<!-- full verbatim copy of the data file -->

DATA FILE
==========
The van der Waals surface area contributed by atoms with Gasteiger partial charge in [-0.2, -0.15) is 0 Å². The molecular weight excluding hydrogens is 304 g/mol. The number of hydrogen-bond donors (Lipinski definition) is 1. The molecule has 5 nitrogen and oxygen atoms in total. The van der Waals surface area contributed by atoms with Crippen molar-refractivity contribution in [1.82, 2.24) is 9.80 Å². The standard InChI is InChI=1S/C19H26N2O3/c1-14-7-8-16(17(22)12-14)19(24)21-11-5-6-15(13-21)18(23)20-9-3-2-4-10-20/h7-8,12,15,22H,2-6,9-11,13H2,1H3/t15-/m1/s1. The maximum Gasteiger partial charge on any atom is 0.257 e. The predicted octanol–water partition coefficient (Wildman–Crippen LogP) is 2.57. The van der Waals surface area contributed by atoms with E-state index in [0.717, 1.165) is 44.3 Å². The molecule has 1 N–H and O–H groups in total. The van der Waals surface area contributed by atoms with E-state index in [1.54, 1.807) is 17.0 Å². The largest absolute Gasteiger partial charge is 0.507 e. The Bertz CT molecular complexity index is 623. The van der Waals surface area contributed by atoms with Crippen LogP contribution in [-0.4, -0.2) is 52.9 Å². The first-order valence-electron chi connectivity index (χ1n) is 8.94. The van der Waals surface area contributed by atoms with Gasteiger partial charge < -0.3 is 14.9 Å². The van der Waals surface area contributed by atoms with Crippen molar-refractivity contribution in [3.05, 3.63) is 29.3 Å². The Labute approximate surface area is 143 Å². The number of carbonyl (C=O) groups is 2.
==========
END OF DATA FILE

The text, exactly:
The van der Waals surface area contributed by atoms with Gasteiger partial charge in [-0.2, -0.15) is 0 Å². The molecular weight excluding hydrogens is 304 g/mol. The number of hydrogen-bond donors (Lipinski definition) is 1. The molecule has 5 nitrogen and oxygen atoms in total. The van der Waals surface area contributed by atoms with Crippen molar-refractivity contribution in [1.82, 2.24) is 9.80 Å². The standard InChI is InChI=1S/C19H26N2O3/c1-14-7-8-16(17(22)12-14)19(24)21-11-5-6-15(13-21)18(23)20-9-3-2-4-10-20/h7-8,12,15,22H,2-6,9-11,13H2,1H3/t15-/m1/s1. The maximum Gasteiger partial charge on any atom is 0.257 e. The predicted octanol–water partition coefficient (Wildman–Crippen LogP) is 2.57. The van der Waals surface area contributed by atoms with E-state index in [0.717, 1.165) is 44.3 Å². The molecule has 1 N–H and O–H groups in total. The van der Waals surface area contributed by atoms with E-state index in [1.54, 1.807) is 17.0 Å². The largest absolute Gasteiger partial charge is 0.507 e. The Bertz CT molecular complexity index is 623. The van der Waals surface area contributed by atoms with Crippen LogP contribution in [-0.4, -0.2) is 52.9 Å². The first-order valence-electron chi connectivity index (χ1n) is 8.94. The van der Waals surface area contributed by atoms with Gasteiger partial charge < -0.3 is 14.9 Å². The van der Waals surface area contributed by atoms with Crippen molar-refractivity contribution in [3.05, 3.63) is 29.3 Å². The Labute approximate surface area is 143 Å². The number of carbonyl (C=O) groups is 2.